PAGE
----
"We have seen in the NAV Case how important expertise in EU and EEA law is for functioning of the welfare system," says Minister of Labour and Inclusion, Marte Mjøs Persen, referring to the case where more or less the entire legal community failed to grasp the free movement rights of recipients of sickness benefits.
"It is important that EU law becomes more integrated into the entire legal field. We must remember that EU and EEA law is a central part of Norwegian law, something we deal with daily," Mjøs Persen said.
The Minister spoke at the opening conference of the University of Bergen's (UiB) new Centre for EU and EEA Law, The Centre on the Europeanization of Norwegian Law (CENTENOL), on Wednesday, October 4th.
The goal of the conference was to present the centre's plans and ambitions to its Norwegian and international partners and stakeholders. In attendance were top bureaucrats, judges, diplomats, attorneys and academics from both law and social science.
Need for better understanding of European law as national law
Keynote speaker Professor Catharine Bernard, Cambridge University. Photo: Eivind Senneset
The research at the centre will develop new knowledge about EEA law and its impact on Norwegian law, especially through the use of social science and internationally comparative perspectives.
"To bring a case, one must first know whether it falls within the scope of EU law or not. Therefore, this knowledge is also important for users of the courts," says Hreinsson.
Hreinsson’s view was supported by Supreme Court Justice Henrik Bull, who has seen a certain increase in EU-related cases before his court.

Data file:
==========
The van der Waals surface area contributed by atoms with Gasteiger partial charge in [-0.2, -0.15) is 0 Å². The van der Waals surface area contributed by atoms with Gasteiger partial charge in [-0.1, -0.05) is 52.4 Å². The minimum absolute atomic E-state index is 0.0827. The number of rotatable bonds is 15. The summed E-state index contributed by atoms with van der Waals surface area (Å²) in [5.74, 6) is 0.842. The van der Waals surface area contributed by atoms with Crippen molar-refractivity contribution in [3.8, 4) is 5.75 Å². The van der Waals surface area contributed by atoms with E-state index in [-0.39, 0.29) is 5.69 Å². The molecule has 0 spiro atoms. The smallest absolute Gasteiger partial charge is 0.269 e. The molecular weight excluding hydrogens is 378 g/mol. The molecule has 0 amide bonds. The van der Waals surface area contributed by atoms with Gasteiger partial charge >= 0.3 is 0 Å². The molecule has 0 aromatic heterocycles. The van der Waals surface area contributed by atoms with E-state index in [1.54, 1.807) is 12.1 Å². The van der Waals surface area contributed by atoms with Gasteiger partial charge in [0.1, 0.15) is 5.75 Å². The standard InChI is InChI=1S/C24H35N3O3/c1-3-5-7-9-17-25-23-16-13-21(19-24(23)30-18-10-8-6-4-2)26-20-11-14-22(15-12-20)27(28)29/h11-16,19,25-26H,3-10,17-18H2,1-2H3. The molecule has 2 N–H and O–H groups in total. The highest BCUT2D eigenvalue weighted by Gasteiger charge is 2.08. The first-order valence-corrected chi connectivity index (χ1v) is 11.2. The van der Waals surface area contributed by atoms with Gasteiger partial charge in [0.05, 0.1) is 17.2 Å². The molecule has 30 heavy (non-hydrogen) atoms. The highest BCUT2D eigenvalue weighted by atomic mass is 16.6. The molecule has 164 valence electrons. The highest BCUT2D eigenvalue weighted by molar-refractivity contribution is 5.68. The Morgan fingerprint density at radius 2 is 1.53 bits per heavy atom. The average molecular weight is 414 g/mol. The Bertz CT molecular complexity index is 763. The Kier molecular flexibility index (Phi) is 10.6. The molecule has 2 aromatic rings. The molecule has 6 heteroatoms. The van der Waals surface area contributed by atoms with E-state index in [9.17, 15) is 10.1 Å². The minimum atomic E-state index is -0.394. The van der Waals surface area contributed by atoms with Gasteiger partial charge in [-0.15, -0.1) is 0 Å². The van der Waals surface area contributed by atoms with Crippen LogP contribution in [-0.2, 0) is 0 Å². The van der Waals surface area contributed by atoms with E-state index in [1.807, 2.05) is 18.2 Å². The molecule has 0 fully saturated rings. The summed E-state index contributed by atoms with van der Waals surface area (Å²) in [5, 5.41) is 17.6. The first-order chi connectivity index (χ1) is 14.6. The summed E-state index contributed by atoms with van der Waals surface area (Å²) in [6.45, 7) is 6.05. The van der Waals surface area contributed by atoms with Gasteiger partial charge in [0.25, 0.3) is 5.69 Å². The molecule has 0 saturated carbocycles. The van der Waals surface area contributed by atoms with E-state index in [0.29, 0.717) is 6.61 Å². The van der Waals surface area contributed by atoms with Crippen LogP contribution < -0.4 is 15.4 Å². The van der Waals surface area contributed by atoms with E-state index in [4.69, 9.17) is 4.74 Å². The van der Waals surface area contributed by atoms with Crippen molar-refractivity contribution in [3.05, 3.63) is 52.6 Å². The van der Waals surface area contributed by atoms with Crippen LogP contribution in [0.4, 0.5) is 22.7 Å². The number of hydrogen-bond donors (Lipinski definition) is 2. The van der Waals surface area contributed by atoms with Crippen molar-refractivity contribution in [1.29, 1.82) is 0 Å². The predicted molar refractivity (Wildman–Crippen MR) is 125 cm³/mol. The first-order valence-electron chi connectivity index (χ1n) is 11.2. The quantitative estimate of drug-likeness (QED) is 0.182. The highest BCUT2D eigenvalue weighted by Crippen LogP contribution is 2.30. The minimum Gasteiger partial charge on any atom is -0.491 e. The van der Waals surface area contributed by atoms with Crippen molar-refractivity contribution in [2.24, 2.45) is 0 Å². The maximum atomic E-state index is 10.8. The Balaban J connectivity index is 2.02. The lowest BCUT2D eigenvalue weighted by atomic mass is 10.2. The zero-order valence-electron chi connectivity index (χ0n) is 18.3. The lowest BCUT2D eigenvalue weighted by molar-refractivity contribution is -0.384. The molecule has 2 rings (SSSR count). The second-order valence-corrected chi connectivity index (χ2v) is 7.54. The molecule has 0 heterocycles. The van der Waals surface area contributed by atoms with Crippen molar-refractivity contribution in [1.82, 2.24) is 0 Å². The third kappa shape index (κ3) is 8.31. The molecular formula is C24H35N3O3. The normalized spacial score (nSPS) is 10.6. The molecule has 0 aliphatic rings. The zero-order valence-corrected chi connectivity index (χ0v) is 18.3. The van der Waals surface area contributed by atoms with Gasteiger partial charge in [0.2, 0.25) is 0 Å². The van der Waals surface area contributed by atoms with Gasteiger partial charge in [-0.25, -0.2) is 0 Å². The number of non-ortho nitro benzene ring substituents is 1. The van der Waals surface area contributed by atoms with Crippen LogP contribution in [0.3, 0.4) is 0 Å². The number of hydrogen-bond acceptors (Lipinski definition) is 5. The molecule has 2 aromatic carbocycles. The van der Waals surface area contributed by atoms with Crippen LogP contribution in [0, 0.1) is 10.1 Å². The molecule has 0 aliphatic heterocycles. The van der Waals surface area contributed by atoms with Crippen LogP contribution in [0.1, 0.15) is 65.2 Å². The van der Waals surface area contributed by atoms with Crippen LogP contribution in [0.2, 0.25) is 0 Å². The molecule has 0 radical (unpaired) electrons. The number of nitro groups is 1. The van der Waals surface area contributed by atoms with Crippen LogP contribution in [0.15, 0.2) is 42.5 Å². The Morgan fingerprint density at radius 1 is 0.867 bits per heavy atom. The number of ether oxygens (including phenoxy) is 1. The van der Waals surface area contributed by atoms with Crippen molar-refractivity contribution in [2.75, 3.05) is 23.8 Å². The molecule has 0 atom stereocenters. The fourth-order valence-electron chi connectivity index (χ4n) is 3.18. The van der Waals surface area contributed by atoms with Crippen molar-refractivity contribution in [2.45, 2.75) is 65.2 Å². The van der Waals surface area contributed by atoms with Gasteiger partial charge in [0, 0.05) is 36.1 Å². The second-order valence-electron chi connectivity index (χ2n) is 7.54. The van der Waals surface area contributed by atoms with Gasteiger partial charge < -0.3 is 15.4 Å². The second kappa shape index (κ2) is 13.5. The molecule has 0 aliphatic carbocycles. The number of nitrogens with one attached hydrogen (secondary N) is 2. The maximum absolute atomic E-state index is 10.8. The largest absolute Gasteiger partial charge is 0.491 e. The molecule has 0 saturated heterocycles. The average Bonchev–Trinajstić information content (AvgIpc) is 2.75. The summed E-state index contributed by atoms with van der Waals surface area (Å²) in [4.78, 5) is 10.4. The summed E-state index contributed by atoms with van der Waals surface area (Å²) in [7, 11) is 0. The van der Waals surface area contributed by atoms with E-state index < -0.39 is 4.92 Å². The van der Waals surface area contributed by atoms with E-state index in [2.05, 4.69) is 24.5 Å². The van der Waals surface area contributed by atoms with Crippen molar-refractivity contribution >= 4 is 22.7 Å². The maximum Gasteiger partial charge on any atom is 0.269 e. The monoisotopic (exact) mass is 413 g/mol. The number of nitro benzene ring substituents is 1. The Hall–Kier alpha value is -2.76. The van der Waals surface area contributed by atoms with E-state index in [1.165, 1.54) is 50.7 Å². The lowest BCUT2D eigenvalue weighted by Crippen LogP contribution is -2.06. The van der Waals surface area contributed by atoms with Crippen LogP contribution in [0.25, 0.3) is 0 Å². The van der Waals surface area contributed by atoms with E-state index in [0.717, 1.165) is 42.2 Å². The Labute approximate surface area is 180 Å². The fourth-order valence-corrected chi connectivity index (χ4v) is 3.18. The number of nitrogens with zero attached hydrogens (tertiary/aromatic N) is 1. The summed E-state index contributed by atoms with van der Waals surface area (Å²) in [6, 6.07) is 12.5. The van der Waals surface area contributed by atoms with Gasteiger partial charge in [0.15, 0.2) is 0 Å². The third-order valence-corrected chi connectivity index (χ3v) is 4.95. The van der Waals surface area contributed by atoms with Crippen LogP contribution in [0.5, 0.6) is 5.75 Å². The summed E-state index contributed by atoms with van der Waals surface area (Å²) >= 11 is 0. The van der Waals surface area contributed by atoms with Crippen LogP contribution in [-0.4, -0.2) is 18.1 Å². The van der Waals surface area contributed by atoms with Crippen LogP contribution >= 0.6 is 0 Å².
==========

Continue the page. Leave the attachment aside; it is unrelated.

"As court users become more adept at identifying EU legal issues in their cases, we get more cases. The courts do not initiate cases on their own; we depend on someone bringing the cases to court," Bull points out.
A call for more research
The President of the EFTA Court, Pall Hreinsson. Photo: Eivind Senneset
He too referred to the so-called Nav scandal, as an illustration of how difficult EU regulations can be to handle even for experienced lawyers.
"We are, of course, proud of the fact that CENTENOL is located in Bergen, as a recognition of our strong academic community, but the research will be beneficial for the entire country and beyond," Søvig added.
Centenol will conduct research on EU and EEA law in collaboration with international researchers from the University of Agder and the University of Stavanger, and internationally, with Reykjavik University and the Liechtenstein Institute.
"We are looking forward to starting the collaboration with our partners, both at home and abroad," says CENTENOL’s Director, Professor Christian Franklin.